5 sage leaves
~9 ounces campanelle or dry pasta of your choice
3-4 tbsp heavy cream
pecorino, grated or shredded to taste


Set the oven to 425 degrees.  Peel and chop each onion and shallot into four or five wedges and place in a baking dish; toss with enough olive oil to coat the wedges (1-2 tbsp), season with salt and pepper, and add a tbsp or two of balsamic vinegar and a dusting of sugar.  Wedge in thyme sprigs.  Roast in the oven until the onions get soft and caramelized; start checking after 30 minutes (mine took 45).

Once the onions have started to soften and gather color, fill a medium saucepan with water for the pasta.  Season the water with salt and heat on high. 

Heat a large sauté pan and toss in two tbsp of butter and a glug of olive oil.  Add in the garlic and cook about a minute, being careful not to burn it; add in the mushrooms, season with salt, and stir to help distribute the oil.  Let the mushrooms be for a few minutes so they can start to caramelize; if the mushrooms look dry, add another tbsp or two of butter; add in the sage leaves and stir gently.  When the mushrooms are tender and caramelized, remove the pan from the heat.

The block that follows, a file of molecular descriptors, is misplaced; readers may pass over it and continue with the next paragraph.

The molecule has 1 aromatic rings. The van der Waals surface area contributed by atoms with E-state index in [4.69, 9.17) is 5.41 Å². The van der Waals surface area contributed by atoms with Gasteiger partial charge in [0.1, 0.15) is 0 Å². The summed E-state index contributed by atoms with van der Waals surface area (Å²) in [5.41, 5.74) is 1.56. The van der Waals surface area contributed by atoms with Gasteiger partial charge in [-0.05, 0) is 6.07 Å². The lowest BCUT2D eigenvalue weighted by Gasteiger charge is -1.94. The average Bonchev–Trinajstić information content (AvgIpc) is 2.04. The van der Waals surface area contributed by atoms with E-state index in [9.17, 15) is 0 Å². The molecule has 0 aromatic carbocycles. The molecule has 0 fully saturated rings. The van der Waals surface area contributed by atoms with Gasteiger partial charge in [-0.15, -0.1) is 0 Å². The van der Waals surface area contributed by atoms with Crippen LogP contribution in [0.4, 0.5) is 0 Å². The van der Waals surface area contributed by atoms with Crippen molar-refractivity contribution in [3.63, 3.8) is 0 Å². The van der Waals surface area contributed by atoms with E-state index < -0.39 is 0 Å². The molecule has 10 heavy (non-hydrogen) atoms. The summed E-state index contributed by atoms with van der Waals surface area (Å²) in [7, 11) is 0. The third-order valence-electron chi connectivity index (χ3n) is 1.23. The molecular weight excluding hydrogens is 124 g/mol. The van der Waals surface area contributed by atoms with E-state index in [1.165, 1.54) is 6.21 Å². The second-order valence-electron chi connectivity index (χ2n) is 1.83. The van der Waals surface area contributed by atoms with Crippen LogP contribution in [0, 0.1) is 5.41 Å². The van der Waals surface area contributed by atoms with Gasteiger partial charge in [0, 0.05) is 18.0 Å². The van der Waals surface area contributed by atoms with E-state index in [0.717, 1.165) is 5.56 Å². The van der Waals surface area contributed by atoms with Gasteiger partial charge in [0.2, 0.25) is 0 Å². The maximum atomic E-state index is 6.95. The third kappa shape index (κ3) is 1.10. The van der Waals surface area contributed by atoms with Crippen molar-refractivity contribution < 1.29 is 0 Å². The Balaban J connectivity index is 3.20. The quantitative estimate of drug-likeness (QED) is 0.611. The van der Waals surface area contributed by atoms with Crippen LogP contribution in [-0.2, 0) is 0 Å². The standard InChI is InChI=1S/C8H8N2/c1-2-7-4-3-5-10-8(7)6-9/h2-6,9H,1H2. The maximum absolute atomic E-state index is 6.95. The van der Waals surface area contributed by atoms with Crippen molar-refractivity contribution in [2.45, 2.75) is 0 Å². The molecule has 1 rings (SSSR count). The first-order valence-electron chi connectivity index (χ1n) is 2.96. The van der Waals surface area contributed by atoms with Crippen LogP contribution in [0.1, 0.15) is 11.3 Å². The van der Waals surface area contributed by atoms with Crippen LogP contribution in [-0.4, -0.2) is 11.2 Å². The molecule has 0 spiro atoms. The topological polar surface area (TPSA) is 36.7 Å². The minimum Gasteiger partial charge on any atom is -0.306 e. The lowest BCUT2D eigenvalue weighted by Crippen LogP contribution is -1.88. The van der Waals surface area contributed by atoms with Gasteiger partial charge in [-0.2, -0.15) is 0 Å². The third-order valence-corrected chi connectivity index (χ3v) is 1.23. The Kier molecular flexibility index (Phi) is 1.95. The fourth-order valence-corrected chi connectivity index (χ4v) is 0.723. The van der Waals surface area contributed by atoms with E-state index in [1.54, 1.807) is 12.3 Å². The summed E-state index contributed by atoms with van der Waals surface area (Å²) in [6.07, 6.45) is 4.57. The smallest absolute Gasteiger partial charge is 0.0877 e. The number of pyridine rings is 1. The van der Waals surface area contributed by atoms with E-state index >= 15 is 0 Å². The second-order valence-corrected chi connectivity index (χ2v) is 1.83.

When the water boils, add in the pasta and cook until al dente (you want it a tad toothsome, as it will cook another minute or two in the sauté pan).

When the onions are fully softened and have browned, add in another splash of vinegar and enough cream to make a little sauce in the pan; return to the oven to cook another few minutes. 

When the pasta has cooked, drain it (reserving about ¼ cup of the pasta water), and then add the pasta to the pan with the mushrooms. Remove the onions from the oven and add them to the pan as well (you may want to remove the thyme sprigs first).  Add in the pasta water and toss to combine.  Season to taste, though keep in mind the pecorino will also add saltiness.  Dust with pecorino, to taste.

Makes about 6 cups of pasta and sauce

-The pecorino really brings the dish together.  Parmesan would also work well.

-You don’t have to be a slave to the amounts listed.